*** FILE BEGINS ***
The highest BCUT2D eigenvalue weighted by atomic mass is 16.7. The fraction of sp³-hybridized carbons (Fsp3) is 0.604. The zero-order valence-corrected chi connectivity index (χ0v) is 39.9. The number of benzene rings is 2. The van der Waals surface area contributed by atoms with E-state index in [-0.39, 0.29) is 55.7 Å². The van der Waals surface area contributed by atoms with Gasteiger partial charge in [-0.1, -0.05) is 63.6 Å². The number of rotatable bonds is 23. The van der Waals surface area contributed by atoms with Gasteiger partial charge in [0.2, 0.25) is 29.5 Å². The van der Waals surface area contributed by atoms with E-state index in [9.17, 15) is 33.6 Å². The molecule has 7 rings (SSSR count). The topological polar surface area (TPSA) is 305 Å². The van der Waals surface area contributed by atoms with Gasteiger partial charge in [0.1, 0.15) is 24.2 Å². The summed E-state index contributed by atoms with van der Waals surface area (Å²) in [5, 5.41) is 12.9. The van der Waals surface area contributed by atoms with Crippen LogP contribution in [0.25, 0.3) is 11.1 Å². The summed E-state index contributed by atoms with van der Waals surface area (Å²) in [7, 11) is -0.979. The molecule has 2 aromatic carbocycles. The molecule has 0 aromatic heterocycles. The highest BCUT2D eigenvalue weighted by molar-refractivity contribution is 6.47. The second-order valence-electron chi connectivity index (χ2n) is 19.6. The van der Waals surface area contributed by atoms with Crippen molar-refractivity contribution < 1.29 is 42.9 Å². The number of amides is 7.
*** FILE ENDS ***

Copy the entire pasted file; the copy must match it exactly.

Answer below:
The highest BCUT2D eigenvalue weighted by atomic mass is 16.7. The fraction of sp³-hybridized carbons (Fsp3) is 0.604. The zero-order valence-corrected chi connectivity index (χ0v) is 39.9. The number of benzene rings is 2. The van der Waals surface area contributed by atoms with E-state index in [-0.39, 0.29) is 55.7 Å². The van der Waals surface area contributed by atoms with Gasteiger partial charge in [-0.1, -0.05) is 63.6 Å². The number of rotatable bonds is 23. The van der Waals surface area contributed by atoms with Gasteiger partial charge in [0.2, 0.25) is 29.5 Å². The van der Waals surface area contributed by atoms with E-state index in [9.17, 15) is 33.6 Å². The molecule has 7 rings (SSSR count). The topological polar surface area (TPSA) is 305 Å². The van der Waals surface area contributed by atoms with Gasteiger partial charge in [0.1, 0.15) is 24.2 Å². The summed E-state index contributed by atoms with van der Waals surface area (Å²) in [5, 5.41) is 12.9. The van der Waals surface area contributed by atoms with Crippen LogP contribution in [0.25, 0.3) is 11.1 Å². The summed E-state index contributed by atoms with van der Waals surface area (Å²) in [7, 11) is -0.979. The molecule has 2 aromatic carbocycles. The molecule has 0 aromatic heterocycles. The highest BCUT2D eigenvalue weighted by molar-refractivity contribution is 6.47. The second-order valence-electron chi connectivity index (χ2n) is 19.6. The van der Waals surface area contributed by atoms with Crippen molar-refractivity contribution < 1.29 is 42.9 Å². The number of amides is 7.